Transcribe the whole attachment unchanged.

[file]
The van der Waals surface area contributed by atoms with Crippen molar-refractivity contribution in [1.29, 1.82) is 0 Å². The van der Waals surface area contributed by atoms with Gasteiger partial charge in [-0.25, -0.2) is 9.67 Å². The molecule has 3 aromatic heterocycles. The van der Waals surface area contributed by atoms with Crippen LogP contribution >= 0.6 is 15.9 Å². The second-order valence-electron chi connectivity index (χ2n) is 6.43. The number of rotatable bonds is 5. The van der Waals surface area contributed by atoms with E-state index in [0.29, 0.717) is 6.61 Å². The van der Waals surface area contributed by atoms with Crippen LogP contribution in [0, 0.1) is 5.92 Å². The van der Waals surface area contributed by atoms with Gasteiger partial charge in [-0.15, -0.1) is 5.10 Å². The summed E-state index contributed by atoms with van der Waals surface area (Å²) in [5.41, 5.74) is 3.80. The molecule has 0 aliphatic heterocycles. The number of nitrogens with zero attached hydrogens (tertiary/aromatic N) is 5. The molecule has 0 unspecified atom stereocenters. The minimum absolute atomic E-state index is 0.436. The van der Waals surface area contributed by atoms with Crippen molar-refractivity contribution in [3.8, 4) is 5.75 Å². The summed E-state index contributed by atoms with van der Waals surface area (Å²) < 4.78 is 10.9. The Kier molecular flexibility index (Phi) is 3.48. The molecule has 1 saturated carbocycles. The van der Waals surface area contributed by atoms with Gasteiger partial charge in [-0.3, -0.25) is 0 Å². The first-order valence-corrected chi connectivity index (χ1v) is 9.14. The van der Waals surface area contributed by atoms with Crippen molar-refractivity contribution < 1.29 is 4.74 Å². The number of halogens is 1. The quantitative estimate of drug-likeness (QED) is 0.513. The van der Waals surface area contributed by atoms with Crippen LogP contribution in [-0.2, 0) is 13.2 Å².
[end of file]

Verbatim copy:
The van der Waals surface area contributed by atoms with Crippen molar-refractivity contribution in [1.29, 1.82) is 0 Å². The van der Waals surface area contributed by atoms with Gasteiger partial charge in [-0.25, -0.2) is 9.67 Å². The molecule has 3 aromatic heterocycles. The van der Waals surface area contributed by atoms with Crippen LogP contribution >= 0.6 is 15.9 Å². The second-order valence-electron chi connectivity index (χ2n) is 6.43. The number of rotatable bonds is 5. The van der Waals surface area contributed by atoms with E-state index in [0.29, 0.717) is 6.61 Å². The van der Waals surface area contributed by atoms with Crippen LogP contribution in [0, 0.1) is 5.92 Å². The van der Waals surface area contributed by atoms with Gasteiger partial charge in [-0.15, -0.1) is 5.10 Å². The summed E-state index contributed by atoms with van der Waals surface area (Å²) in [5.41, 5.74) is 3.80. The molecule has 0 aliphatic heterocycles. The number of nitrogens with zero attached hydrogens (tertiary/aromatic N) is 5. The molecule has 0 unspecified atom stereocenters. The minimum absolute atomic E-state index is 0.436. The van der Waals surface area contributed by atoms with Crippen molar-refractivity contribution in [3.8, 4) is 5.75 Å². The summed E-state index contributed by atoms with van der Waals surface area (Å²) < 4.78 is 10.9. The Kier molecular flexibility index (Phi) is 3.48. The molecule has 1 saturated carbocycles. The van der Waals surface area contributed by atoms with Gasteiger partial charge in [-0.3, -0.25) is 0 Å². The first-order valence-corrected chi connectivity index (χ1v) is 9.14. The van der Waals surface area contributed by atoms with Crippen molar-refractivity contribution < 1.29 is 4.74 Å². The number of halogens is 1. The quantitative estimate of drug-likeness (QED) is 0.513. The van der Waals surface area contributed by atoms with Crippen LogP contribution in [-0.2, 0) is 13.2 Å².